The Human Sciences Research Council (HSRC)

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This monograph is the posthumous publication of the first part of Charlton Koens PhD thesis in which he examines the main factors influencing the retention and success of masters students at the University of the Western Cape (UWC). Sadly, he passed away before completing his analysis of the extensive data he had collected, which was to have formed the second part of his doctorate.

The first part of the PhD published here provides a highly critical, richly theoretical and also controversial work. Its publication is not just in honour of Charlton Koen and the quality of his work, but is also likely to prove a path-breaker in our understanding of the complex web of factors that shape postgraduate student retention and success.

Koen provides a sharp critique of the weaknesses in current South African Higher Education Studies research, particularly a tendency to base analyses of student trends and processes in our universities on largely anecdotal data. His detailed, careful case study of UWC students aimed to lay a new, better-researched foundation for such analysis. Seeking a sound theoretical framework for his study, he explores nearly three decades of rich theorisation by US and European researchers, and finds that much of it focuses on how the postgraduate practices, structures and institutional culture of a university might help masters students to pursue their studies creatively. Koens unique situation of participant observer for almost two decades at UWC as student, then lecturer, then researcher puts him in a position to argue most trenchantly that it is exactly such a departmental, postgraduate framework and milieu for study which a university like that of his Alma Mater has not yet managed to construct.

Open Access

Product information

Format : 280mm x 210mm
Pages : 132
ISBN 10 : 0-7969 -2192-X
ISBN 13 : 978-07969-2192-5
Publish Year : 2007

Chapter 1: The studys origins and motivations

1.1 Introduction

1.2 The background

1.3 Personal motivation for the study

1.4 The scope of the retention problem in South Africa

1.5 The scope of the retention problem at UWC

1.6 General explanations for retention difficulties in South Africa

1.7 Explanations in research on masters students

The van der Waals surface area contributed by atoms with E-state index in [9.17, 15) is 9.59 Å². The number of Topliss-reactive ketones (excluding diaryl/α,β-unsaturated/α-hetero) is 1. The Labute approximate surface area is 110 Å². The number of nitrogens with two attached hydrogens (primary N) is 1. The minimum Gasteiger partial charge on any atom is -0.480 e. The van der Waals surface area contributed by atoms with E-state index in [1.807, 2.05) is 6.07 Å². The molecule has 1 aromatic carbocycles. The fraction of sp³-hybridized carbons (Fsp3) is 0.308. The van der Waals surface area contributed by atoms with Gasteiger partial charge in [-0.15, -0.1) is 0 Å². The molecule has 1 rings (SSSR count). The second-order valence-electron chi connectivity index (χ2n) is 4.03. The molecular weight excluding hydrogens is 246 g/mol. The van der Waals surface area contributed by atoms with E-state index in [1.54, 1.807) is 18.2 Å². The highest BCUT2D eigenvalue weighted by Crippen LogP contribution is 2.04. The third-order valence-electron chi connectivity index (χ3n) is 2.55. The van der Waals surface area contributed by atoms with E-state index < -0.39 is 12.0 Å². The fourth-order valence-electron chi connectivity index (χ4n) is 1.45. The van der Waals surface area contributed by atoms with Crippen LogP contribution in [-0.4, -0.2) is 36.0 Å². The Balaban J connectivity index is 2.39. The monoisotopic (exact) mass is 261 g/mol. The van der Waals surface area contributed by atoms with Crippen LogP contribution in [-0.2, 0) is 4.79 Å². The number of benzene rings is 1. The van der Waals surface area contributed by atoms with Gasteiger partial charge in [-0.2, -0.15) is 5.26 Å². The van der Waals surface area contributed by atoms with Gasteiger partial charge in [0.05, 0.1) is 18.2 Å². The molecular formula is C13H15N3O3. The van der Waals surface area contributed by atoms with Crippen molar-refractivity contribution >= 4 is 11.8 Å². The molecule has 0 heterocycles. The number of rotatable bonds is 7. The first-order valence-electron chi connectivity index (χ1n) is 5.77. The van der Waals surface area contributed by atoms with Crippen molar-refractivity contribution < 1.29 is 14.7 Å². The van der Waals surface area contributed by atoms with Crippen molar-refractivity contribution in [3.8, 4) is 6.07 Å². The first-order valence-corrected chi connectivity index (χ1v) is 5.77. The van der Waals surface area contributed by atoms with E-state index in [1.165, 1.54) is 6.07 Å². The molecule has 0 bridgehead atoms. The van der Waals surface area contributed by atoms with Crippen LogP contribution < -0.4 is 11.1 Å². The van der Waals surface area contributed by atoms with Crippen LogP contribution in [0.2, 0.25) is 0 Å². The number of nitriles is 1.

1.8 Explanation gaps

1.9 Conclusion

Chapter 2: The analytical framework

2.1 Introduction

2.2 General theoretical approaches

2.3 Tintos theoretical approach

2.4 Criticisms of Tintos views, and retention characteristics identified in other theories

2.5 The theoretical model of this study

2.6 Data and method: why a case study?

2.7 Research techniques

2.8 Data analysis

2.9 Limitations of the research

2.10 Conclusion

Chapter 3: Review of literature on masters study and retention in South Africa

3.1 Introduction

3.2 Factors affecting student performance

3.3 The quality problem

3.4 Routinising conduct

3.5 Research evidence and academic anecdotes

3.6 Research themes and findings from institutional research

3.7 Findings on policy-related objectives

3.8 The natural sciences model as a proposed solution

3.9 What can we learn from this?

Chapter 4: International literature review of theoretical models

4.1 Focus of the chapter

4.2 Tintos model of social and academic integration

4.3 Bairds institutional integration perspective

4.4 Beans person-fit model

4.5 Research findings on retention

4.6 Conclusion

Chapter 5: Academic organisation and institutional features at UWC

5.1 Introduction

5.2 Institutional type and key features

5.3 The adequacy of institutional resources at UWC

5.4 Academic goal-setting at UWC

5.5 Change, integration and student-staff growth patterns

5.6 The influence of financial variables at UWC

5.7 Adaptations and improvements at UWC

5.8 Conclusion

Appendix

References

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